I was sold on her husband’s choices until the very end, when he insisted on moving to Minnesota (or was it Michigan?) so he could take the new job. That entire scene played for me like he had forgotten how sick his wife was, not in that he wanted to move, but in the way he seemed to be in denial regarding her health as contrasted to the previous scene, which is why I found it more distracting than anything else.

      • kenmorefield

        It’s been a couple months since I saw the film (at TIFF), but I recall being pretty close to Evan’s take. In general, I’m a Moore fan, and it is hard to fault her performance here. I only really felt engaged when Stewart was onscreen, though. Perhaps that’s a script issue. There seemed stuff going on with the husband that the script didn’t have time or inclination to develop.(Or maybe that’s just critics reading into it b/c of Baldwin’s screen persona?) Because of the insistence in staying so firmly focused on Alice, the film felt a little confined, without a whole lot of places it *could* go. That kept me looking at the fringes, thinking more interesting stuff was going on there.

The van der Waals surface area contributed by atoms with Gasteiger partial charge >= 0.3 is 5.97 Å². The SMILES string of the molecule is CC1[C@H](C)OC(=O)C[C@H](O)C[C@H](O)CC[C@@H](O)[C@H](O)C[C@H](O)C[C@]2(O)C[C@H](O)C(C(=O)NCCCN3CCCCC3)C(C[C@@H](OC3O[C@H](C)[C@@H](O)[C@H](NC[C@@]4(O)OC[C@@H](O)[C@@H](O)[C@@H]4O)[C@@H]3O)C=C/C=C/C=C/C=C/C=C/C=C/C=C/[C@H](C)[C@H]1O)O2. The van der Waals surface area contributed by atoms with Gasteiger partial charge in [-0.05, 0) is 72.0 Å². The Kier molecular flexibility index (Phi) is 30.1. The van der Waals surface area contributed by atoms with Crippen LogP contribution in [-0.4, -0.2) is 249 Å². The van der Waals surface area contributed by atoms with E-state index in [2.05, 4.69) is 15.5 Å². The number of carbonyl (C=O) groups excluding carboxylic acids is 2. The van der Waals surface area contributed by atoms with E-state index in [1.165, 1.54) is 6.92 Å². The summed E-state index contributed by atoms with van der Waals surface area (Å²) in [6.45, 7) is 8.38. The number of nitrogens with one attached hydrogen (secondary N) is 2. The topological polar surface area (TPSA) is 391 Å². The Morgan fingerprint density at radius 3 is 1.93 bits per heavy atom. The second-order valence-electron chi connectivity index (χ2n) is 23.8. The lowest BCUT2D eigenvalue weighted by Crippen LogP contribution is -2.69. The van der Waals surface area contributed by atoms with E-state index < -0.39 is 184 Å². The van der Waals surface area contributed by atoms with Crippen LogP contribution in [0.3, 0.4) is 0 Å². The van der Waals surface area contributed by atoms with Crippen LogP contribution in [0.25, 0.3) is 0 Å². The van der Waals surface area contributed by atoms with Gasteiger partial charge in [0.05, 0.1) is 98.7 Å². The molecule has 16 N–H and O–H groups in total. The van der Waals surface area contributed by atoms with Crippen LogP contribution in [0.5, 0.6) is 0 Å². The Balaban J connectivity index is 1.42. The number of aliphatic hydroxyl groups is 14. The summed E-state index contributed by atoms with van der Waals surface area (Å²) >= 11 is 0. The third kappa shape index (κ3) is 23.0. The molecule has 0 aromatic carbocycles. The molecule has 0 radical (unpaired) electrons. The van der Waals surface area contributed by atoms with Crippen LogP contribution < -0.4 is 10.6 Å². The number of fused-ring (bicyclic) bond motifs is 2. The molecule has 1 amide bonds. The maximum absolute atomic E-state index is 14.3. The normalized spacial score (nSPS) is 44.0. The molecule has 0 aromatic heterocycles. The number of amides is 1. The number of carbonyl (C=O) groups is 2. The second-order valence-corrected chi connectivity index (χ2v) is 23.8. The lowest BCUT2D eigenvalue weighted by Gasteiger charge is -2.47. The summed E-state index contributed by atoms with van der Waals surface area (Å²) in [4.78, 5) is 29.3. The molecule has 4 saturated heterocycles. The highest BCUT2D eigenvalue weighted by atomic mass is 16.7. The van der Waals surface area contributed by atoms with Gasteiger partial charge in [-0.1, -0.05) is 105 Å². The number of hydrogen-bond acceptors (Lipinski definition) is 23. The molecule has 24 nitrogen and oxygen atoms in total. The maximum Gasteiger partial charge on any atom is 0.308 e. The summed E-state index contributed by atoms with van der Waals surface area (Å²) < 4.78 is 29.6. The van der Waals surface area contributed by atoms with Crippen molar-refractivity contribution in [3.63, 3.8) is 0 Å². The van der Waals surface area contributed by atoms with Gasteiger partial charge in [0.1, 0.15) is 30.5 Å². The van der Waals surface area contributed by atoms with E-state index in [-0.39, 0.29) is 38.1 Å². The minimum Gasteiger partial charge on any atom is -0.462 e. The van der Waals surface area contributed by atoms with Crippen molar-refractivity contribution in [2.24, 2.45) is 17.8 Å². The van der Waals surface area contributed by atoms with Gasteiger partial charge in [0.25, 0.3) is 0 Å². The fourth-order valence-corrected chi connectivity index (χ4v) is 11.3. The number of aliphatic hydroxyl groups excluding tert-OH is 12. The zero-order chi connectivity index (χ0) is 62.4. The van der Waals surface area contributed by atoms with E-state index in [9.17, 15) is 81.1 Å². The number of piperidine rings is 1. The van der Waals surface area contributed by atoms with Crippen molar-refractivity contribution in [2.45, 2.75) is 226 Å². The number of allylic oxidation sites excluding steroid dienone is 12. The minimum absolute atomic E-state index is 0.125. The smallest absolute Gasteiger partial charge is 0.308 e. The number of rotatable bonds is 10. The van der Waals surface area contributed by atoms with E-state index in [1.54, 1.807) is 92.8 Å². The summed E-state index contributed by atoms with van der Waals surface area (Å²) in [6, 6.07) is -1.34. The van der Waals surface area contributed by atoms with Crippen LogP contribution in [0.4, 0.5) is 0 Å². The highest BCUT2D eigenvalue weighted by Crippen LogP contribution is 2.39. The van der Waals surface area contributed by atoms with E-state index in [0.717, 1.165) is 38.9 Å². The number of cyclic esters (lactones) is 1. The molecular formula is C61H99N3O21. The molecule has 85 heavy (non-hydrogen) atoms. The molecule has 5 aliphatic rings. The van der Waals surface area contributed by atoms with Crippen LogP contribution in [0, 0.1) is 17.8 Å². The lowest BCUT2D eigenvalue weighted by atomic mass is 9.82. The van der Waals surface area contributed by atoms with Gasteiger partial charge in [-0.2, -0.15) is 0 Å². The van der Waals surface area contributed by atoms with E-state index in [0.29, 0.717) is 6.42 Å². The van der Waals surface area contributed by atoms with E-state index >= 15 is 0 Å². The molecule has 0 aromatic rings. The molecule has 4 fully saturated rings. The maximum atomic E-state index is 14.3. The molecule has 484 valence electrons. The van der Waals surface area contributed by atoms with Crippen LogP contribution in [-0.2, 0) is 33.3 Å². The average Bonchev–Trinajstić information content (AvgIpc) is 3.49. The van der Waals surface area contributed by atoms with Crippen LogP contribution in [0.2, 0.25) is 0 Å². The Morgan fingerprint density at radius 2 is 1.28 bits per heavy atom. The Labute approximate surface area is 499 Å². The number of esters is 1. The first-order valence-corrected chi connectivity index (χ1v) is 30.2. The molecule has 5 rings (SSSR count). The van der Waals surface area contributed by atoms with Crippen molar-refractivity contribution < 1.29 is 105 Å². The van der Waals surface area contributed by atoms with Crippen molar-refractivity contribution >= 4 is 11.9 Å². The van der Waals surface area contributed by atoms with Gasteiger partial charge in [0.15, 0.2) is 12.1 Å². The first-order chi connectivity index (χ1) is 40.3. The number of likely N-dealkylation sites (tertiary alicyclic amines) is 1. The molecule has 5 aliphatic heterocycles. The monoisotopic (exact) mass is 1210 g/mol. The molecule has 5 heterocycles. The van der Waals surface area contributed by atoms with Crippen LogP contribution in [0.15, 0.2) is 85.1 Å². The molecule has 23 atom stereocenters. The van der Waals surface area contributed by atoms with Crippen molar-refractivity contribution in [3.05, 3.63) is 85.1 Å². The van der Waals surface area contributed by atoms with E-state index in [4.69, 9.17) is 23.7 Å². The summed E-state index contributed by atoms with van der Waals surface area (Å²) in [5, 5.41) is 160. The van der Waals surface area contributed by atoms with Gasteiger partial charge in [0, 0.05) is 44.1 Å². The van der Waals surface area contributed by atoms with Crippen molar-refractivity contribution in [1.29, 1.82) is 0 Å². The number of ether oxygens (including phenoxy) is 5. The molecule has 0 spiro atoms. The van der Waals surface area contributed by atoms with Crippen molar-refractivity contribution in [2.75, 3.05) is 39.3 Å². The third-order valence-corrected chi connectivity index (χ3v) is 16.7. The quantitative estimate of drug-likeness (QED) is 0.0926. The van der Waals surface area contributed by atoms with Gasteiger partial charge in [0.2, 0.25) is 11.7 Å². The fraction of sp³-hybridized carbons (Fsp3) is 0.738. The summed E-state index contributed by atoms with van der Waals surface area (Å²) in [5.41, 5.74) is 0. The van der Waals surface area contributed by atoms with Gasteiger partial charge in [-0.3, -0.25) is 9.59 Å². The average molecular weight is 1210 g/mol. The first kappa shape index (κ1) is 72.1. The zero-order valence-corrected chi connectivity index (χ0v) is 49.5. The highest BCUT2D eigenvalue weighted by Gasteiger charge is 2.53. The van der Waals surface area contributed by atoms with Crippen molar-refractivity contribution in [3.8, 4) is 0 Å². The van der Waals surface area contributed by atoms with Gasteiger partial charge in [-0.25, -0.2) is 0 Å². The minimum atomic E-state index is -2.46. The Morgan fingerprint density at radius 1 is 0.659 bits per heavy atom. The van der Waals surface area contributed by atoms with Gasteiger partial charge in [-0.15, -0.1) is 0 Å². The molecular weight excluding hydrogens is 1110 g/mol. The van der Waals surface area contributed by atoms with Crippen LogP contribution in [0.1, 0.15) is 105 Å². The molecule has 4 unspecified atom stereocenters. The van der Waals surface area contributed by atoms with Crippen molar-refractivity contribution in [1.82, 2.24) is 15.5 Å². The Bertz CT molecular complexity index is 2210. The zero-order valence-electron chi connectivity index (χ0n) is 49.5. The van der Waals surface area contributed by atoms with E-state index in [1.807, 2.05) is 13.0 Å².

• Andrew Spitznas


          It sounds like both of you struggled with the nearly exclusive Alice-eyed view of the film, which is cool. It just wasn’t an issue for me. The aspects of suspense within the inevitable decline (how long could she maintain her job, how would her family cope, what would happen to her pill stash) kept me on board.

          As far as her hubby, his move to Minnesota was morally unacceptable but completely understandable, given his character. From the first scene, we see how much he loves to talk shop, and how focused he remains on his work, even at home. He simply couldn’t cope emotionally with Alice’s decline, so an escape that he could rationalize made perfect sense.

          • kenmorefield

            Andrew, could you say something about what you mean by “morally unacceptable”? (It might be helpful, given the context of this blog, for some of us who self-identify as Christian to track your moral reasoning, if for no other reason than to avoid the easy cultural generalization that Atheists can’t/won’t make moral pronouncements.) I’m not entirely sure I agree, but as I mentioned earlier, it’s been months, and I may not be remembering the film accurately at this point.

          • Andrew Spitznas

            SPOILER warning again: